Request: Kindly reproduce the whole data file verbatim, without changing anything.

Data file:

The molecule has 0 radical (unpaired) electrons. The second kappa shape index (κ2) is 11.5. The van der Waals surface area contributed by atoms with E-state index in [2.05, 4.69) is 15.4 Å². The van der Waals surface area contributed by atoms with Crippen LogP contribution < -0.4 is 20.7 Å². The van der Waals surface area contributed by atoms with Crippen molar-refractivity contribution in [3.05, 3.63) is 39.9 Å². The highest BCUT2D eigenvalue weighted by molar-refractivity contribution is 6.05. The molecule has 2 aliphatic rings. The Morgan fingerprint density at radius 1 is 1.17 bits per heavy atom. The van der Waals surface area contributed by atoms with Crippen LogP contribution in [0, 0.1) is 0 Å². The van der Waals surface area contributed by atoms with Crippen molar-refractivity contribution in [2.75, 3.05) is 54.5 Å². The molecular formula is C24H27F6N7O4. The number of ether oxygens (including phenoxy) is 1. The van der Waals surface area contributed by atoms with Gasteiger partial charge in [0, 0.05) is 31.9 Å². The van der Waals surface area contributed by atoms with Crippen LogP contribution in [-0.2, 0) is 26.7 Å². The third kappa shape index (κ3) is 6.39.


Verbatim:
The molecule has 0 radical (unpaired) electrons. The second kappa shape index (κ2) is 11.5. The van der Waals surface area contributed by atoms with E-state index in [2.05, 4.69) is 15.4 Å². The van der Waals surface area contributed by atoms with Crippen LogP contribution < -0.4 is 20.7 Å². The van der Waals surface area contributed by atoms with Crippen molar-refractivity contribution in [3.05, 3.63) is 39.9 Å². The highest BCUT2D eigenvalue weighted by molar-refractivity contribution is 6.05. The molecule has 2 aliphatic rings. The Morgan fingerprint density at radius 1 is 1.17 bits per heavy atom. The van der Waals surface area contributed by atoms with Crippen LogP contribution in [0, 0.1) is 0 Å². The van der Waals surface area contributed by atoms with Crippen molar-refractivity contribution in [2.75, 3.05) is 54.5 Å². The molecular formula is C24H27F6N7O4. The number of ether oxygens (including phenoxy) is 1. The van der Waals surface area contributed by atoms with Gasteiger partial charge in [0, 0.05) is 31.9 Å². The van der Waals surface area contributed by atoms with Crippen LogP contribution in [-0.2, 0) is 26.7 Å². The third kappa shape index (κ3) is 6.39.